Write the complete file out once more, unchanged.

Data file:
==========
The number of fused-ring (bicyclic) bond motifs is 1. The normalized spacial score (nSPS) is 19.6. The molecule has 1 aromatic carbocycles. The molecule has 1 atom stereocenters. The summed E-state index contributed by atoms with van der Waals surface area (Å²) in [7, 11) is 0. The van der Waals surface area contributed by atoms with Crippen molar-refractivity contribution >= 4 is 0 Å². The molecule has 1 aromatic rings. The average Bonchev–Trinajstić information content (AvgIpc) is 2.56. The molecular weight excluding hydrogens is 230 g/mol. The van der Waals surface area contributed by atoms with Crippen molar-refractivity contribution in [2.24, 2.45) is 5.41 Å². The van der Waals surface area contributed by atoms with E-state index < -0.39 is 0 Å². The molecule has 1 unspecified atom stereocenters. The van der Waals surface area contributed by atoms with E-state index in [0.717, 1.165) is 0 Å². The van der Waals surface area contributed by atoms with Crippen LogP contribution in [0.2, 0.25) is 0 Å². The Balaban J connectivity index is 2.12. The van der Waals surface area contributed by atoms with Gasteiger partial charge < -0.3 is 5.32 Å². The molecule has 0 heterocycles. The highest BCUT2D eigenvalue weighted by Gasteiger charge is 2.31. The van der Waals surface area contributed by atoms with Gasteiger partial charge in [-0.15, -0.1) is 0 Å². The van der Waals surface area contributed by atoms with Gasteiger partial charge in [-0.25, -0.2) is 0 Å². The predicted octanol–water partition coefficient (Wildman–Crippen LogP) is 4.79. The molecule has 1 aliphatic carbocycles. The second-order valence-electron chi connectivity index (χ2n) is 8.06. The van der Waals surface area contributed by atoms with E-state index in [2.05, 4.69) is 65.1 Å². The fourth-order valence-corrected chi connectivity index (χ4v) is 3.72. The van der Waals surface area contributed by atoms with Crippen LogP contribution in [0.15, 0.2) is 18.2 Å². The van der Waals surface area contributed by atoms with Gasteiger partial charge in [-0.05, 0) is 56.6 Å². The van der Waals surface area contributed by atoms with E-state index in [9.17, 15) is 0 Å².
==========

The number of fused-ring (bicyclic) bond motifs is 1. The normalized spacial score (nSPS) is 19.6. The molecule has 1 aromatic carbocycles. The molecule has 1 atom stereocenters. The summed E-state index contributed by atoms with van der Waals surface area (Å²) in [7, 11) is 0. The van der Waals surface area contributed by atoms with Crippen molar-refractivity contribution >= 4 is 0 Å². The molecule has 1 aromatic rings. The average Bonchev–Trinajstić information content (AvgIpc) is 2.56. The molecular weight excluding hydrogens is 230 g/mol. The van der Waals surface area contributed by atoms with Crippen molar-refractivity contribution in [2.24, 2.45) is 5.41 Å². The van der Waals surface area contributed by atoms with E-state index < -0.39 is 0 Å². The molecule has 1 unspecified atom stereocenters. The van der Waals surface area contributed by atoms with E-state index in [0.717, 1.165) is 0 Å². The van der Waals surface area contributed by atoms with Crippen LogP contribution in [0.2, 0.25) is 0 Å². The Balaban J connectivity index is 2.12. The van der Waals surface area contributed by atoms with Gasteiger partial charge < -0.3 is 5.32 Å². The molecule has 0 heterocycles. The highest BCUT2D eigenvalue weighted by Gasteiger charge is 2.31. The van der Waals surface area contributed by atoms with Gasteiger partial charge in [-0.15, -0.1) is 0 Å². The van der Waals surface area contributed by atoms with Gasteiger partial charge in [-0.25, -0.2) is 0 Å². The predicted octanol–water partition coefficient (Wildman–Crippen LogP) is 4.79. The molecule has 1 aliphatic carbocycles. The second-order valence-electron chi connectivity index (χ2n) is 8.06. The van der Waals surface area contributed by atoms with E-state index in [2.05, 4.69) is 65.1 Å². The fourth-order valence-corrected chi connectivity index (χ4v) is 3.72. The van der Waals surface area contributed by atoms with Crippen LogP contribution in [0.15, 0.2) is 18.2 Å². The van der Waals surface area contributed by atoms with Gasteiger partial charge in [-0.05, 0) is 56.6 Å². The van der Waals surface area contributed by atoms with E-state index in [9.17, 15) is 0 Å².